A Tyne Tees Television documentary, broadcast in 1969, about the importance of local government in Newcastle and the workings of the city council at the new landmark Civic Centre. Includes footage of the opening of Newcastle Civic Centre in 1968 by King Olav V of Norway. The film looks at the 'big business' of local government and focuses on a number of departments within the council including housing, education, public health and social services.
This amateur home movie footage features Baron Watson-Armstrong and Lady Armstrong at Cragside House, near Rothbury, Northumberland, as they entertain friends and survey their estate's grounds. The film also contains footage of the Royal Victoria Infirmary, Newcastle upon Tyne, which was built with funds bequeathed by William George Armstrong in 1901.
Tyne Tees Television news feature about the Princess Mary Maternity Hospital's (formerly the Lying-in Hospital, Newcastle upon Tyne) maternity flying squad who attend to a home emergency involving a pregnant woman, in urgent need of a blood transfusion during child birth.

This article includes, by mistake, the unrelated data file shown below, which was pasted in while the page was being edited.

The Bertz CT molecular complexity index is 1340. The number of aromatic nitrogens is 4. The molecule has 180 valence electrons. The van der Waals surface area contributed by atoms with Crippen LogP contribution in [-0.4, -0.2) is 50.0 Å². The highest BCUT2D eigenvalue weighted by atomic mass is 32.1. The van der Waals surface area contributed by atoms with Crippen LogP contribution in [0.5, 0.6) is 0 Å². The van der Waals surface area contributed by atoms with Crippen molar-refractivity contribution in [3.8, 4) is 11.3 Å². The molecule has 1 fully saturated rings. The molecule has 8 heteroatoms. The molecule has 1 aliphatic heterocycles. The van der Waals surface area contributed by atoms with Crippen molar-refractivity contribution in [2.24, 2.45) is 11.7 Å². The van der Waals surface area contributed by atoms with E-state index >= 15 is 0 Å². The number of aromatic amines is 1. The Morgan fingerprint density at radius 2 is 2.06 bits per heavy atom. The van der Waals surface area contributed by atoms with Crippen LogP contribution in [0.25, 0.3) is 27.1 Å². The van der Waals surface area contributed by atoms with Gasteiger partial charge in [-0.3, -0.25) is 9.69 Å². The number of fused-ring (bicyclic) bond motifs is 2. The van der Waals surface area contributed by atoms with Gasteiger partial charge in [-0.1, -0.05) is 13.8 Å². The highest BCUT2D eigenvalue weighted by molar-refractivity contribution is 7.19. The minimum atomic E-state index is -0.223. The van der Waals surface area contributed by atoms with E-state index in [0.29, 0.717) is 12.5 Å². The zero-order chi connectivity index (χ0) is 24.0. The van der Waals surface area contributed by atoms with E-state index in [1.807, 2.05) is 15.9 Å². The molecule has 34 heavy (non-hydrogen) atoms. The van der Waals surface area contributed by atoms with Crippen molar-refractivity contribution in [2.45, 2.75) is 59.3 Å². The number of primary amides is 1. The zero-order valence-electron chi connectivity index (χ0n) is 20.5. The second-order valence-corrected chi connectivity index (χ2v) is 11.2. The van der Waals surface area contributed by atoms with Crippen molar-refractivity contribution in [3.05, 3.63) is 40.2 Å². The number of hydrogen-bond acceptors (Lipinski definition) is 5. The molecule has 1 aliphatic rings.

This amateur drama follows the transformation from wimp to He-Man of a pampered, upper-class son, whose character-building vacation on the Tyneside coast is cut short by a violent assault. Locations include the grounds of Wentworth Castle and the Whitley Bay Spanish City fairground. This film is a Newcastle & District Amateur Cinematographers’ Association (ACA) production.
This amateur instructional film, with a staged scenario involving a film scriptwriter and toothache, is one of several made on small-gauge film by the Newcastle & District Amateur Cinematographers Association (ACA) as an introduction for new members, and probably as a filmmaking exercise itself.
A Tyne Tees Television news report with Phil McDonnell transmitted 31 March 1967 on a rent tribunal decision to reduce the rent on a derelict attic room in a slum property in Newcastle, rented to a Matthew Maddison. The report opens with interior views of the derelict state of the room followed by an interview with Mr Maddison about living here and the tribunal decision.